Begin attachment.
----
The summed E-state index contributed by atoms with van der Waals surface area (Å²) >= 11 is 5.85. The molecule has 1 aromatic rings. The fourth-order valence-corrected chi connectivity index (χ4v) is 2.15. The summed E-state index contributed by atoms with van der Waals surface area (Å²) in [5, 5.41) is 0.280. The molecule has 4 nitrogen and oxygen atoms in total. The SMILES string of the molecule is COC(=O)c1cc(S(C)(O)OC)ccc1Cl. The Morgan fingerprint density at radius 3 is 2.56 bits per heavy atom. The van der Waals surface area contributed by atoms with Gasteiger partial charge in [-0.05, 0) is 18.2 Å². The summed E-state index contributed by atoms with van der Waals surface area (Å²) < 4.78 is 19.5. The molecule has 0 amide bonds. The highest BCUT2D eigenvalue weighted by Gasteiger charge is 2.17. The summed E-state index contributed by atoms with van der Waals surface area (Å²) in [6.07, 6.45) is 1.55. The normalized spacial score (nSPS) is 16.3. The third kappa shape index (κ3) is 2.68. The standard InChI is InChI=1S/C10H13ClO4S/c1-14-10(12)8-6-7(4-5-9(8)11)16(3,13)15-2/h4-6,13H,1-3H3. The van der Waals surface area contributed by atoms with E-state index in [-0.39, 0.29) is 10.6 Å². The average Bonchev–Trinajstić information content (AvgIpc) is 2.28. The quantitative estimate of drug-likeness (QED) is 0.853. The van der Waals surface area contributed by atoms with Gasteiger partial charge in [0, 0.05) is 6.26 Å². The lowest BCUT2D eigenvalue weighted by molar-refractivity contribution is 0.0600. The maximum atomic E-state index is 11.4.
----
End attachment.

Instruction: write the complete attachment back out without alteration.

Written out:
The summed E-state index contributed by atoms with van der Waals surface area (Å²) >= 11 is 5.85. The molecule has 1 aromatic rings. The fourth-order valence-corrected chi connectivity index (χ4v) is 2.15. The summed E-state index contributed by atoms with van der Waals surface area (Å²) in [5, 5.41) is 0.280. The molecule has 4 nitrogen and oxygen atoms in total. The SMILES string of the molecule is COC(=O)c1cc(S(C)(O)OC)ccc1Cl. The Morgan fingerprint density at radius 3 is 2.56 bits per heavy atom. The van der Waals surface area contributed by atoms with Gasteiger partial charge in [-0.05, 0) is 18.2 Å². The summed E-state index contributed by atoms with van der Waals surface area (Å²) < 4.78 is 19.5. The molecule has 0 amide bonds. The highest BCUT2D eigenvalue weighted by Gasteiger charge is 2.17. The summed E-state index contributed by atoms with van der Waals surface area (Å²) in [6.07, 6.45) is 1.55. The normalized spacial score (nSPS) is 16.3. The third kappa shape index (κ3) is 2.68. The standard InChI is InChI=1S/C10H13ClO4S/c1-14-10(12)8-6-7(4-5-9(8)11)16(3,13)15-2/h4-6,13H,1-3H3. The van der Waals surface area contributed by atoms with E-state index in [-0.39, 0.29) is 10.6 Å². The average Bonchev–Trinajstić information content (AvgIpc) is 2.28. The quantitative estimate of drug-likeness (QED) is 0.853. The van der Waals surface area contributed by atoms with Gasteiger partial charge in [0, 0.05) is 6.26 Å². The lowest BCUT2D eigenvalue weighted by molar-refractivity contribution is 0.0600. The maximum atomic E-state index is 11.4.